Once, inner cities were the industrial centres of the city. The city expanded with its main employers as the nuclei. Today the inner city is a base for leisure with shops, theatres, pubs, and restaurants their speciality. This change has left great areas of deprivation in many inner cities. This report will analyse if there really is a crisis in the inner cities. In Britain today, most inner city areas are aged. When industrialisation took place workers needed to live close to the factories as transport systems were non existent. Cheap terrace housing was built near city centres; most was cramped, unplanned and had only had basic amenities. As these houses fell into disrepair they became slums. After the Second World War, slum clearance programs began and as urban transport improved, many British cities began to change rapidly.
Margaret Thatcher first proclaimed that she intended to do something about the inner city following the election in 1987. Since then the government has developed various strategies to solve inner city problems. The problems that Lady Thatcher was referring to are vast. Each inner city is unique with its own set of problems but some of the problems can be seen repeatedly across the country.
The clearance of slums within inner city areas have led to further problems. Glasgow is located on the western side of Scotland, in the lowlands. It began growing and developing rapidly in the 19th century. Tower blocks were created in the inner city areas to accommodate the large population rise. In the 1970’s these tower blocks were deemed unsuitable due to being badly constructed and the lack of consideration for social needs when built. New council estates were built out of the inner city to relocate all those that lived in the tower blocks so they could be destroyed.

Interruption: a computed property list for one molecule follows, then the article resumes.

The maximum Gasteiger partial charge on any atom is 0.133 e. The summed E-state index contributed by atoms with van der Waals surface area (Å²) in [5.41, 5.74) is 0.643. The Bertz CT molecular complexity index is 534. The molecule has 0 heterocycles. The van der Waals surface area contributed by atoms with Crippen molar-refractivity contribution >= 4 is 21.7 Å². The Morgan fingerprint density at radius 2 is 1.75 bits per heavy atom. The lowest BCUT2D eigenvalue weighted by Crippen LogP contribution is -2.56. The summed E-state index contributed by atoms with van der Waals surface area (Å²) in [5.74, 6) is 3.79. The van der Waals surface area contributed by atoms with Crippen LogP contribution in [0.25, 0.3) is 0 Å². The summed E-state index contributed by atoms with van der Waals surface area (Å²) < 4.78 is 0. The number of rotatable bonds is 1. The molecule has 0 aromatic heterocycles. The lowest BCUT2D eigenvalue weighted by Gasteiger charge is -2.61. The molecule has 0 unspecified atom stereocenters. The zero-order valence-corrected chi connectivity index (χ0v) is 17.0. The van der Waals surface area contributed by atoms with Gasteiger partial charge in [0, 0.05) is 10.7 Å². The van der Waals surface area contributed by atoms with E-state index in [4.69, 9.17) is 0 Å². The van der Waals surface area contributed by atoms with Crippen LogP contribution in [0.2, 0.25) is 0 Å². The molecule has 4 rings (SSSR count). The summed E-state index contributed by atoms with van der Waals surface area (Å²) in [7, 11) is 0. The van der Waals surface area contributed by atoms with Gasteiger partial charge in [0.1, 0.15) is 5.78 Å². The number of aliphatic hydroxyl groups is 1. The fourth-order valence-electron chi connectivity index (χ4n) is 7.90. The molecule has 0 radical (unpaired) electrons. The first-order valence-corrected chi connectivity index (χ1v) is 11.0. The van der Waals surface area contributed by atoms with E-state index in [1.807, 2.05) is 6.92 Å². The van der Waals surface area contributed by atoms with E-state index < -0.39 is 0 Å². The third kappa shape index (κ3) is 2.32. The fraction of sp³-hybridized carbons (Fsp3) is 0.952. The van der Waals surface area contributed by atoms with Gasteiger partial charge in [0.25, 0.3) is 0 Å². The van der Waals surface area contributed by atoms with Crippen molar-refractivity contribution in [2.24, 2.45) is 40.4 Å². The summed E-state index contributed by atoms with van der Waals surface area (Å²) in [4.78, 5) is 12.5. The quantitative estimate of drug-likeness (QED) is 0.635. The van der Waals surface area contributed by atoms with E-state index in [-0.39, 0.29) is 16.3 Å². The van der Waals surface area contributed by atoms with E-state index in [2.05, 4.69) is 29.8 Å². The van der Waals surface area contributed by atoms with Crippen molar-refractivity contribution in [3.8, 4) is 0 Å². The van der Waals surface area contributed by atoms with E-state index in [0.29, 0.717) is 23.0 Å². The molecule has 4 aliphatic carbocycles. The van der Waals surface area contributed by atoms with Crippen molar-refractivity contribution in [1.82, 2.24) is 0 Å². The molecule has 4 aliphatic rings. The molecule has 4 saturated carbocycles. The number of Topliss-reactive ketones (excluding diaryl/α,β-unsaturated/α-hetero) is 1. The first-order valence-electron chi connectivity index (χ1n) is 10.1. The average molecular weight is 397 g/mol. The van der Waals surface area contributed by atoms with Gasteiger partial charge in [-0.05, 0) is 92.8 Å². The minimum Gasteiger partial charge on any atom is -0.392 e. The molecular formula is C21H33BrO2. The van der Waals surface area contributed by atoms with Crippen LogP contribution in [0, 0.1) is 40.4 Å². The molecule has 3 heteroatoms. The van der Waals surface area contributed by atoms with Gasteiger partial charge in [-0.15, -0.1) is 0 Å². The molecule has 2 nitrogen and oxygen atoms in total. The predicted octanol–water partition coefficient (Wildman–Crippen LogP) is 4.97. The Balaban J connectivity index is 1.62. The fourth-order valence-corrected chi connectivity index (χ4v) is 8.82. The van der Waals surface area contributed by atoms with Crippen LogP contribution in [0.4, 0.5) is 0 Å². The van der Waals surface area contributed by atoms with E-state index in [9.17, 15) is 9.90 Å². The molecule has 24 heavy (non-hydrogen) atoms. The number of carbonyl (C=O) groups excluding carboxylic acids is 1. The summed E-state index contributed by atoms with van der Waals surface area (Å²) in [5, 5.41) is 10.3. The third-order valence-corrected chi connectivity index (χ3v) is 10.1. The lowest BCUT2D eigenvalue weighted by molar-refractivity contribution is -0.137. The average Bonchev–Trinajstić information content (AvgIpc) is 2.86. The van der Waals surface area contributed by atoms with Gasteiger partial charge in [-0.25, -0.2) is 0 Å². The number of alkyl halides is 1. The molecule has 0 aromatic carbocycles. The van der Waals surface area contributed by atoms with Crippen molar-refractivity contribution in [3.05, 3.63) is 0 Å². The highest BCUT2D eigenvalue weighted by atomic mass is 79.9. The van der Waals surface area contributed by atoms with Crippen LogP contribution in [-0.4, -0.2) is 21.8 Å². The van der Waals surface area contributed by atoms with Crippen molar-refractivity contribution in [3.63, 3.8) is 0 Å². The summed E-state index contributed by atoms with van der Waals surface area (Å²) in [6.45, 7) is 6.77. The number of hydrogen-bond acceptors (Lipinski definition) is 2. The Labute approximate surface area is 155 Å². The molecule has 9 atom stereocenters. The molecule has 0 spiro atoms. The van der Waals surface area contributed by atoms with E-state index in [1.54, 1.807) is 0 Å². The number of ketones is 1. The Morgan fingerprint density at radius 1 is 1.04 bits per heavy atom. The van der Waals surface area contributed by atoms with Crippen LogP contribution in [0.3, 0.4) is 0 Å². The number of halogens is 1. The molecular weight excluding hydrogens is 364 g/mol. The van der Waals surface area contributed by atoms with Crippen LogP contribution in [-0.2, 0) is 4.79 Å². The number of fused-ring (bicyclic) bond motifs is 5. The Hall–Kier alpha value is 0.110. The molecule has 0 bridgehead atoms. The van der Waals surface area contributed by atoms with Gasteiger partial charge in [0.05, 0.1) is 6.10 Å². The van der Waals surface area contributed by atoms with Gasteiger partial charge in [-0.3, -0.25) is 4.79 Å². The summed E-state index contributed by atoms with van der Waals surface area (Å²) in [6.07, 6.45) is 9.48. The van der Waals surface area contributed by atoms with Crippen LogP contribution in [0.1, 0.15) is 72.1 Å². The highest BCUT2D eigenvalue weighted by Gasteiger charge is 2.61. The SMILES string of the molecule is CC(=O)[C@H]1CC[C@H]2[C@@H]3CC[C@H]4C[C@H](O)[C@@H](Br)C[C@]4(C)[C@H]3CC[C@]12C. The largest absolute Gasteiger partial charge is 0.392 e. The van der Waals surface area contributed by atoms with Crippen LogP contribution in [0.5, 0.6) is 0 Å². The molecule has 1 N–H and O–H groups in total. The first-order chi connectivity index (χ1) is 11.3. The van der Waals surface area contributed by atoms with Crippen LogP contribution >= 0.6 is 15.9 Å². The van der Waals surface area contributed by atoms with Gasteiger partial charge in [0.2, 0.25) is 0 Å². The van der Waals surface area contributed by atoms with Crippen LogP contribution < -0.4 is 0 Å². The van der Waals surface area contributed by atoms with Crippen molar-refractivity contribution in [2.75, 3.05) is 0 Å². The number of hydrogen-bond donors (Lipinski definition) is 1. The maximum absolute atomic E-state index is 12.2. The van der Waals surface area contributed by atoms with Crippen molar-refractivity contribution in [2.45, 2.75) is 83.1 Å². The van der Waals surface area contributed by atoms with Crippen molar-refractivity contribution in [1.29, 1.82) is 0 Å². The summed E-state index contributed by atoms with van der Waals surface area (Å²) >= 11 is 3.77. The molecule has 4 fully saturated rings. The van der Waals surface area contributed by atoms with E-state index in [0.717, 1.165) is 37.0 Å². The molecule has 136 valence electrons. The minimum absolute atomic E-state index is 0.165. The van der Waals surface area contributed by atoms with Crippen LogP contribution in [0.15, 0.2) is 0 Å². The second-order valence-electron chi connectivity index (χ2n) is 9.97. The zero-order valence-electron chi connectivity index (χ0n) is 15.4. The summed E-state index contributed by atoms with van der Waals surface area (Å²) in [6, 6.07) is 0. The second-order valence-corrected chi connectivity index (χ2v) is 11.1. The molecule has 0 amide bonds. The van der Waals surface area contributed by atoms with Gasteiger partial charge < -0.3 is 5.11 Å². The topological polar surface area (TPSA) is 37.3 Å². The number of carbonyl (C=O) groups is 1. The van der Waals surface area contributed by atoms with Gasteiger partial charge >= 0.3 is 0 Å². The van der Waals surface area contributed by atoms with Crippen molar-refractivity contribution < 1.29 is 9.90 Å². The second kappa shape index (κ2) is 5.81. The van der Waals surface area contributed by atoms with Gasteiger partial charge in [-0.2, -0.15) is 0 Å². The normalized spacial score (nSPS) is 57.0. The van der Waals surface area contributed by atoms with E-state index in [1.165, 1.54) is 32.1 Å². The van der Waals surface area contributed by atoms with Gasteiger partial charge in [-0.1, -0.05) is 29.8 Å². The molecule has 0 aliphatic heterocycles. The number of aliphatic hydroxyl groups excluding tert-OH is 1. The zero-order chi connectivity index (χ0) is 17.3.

Slum clearance in the inner city left behind large empty sites. The decentralisation of housing coincided with deindustrialisation in the inner city. This caused large scale unemployment. The new accommodation was unsatisfactory for its residents because of the loss of communities and the distance from their original homes. The planners chose to stop destroying the slums and instead to renew them. Glasgow now stands against the challenge of trying to create a more diversified industrial base to overcome the problem of too much dependency on too few industries. Glasgow is just one example of diverse inner city problems.
Out migration from the cities to the suburbs is popular but hard to achieve. Many inner city areas are popularised by housing provided by the local authority. Once living in tenure rented from the local authority entering the housing market is difficult. “Trapped in… inner city areas are old people, single parents, and unskilled workers” (Robson, 1988, pg 5). This causes problems in the inner city because people are trying to escape to live in the suburbs and wide spread deprivation is left behind in the inner urban areas. Loss of a manufacturing base within inner cities has left a highly skilled workforce behind, with high unemployment rates. This leads to further deprivation as crime increases and quality of life falls.
The shape and the form of cities are very much influenced by the lifestyle of the people who live in them. The classic urban models such as Burgess and Hoyt suggest mono-centric well defined patterns which no longer seem to apply as well as they used to. Improved mobility has caused decentralization and the outward expansion of urban morphology. Suburbia has been followed by counter urbanisation with low density suburbs becoming surrounded by more housing developments.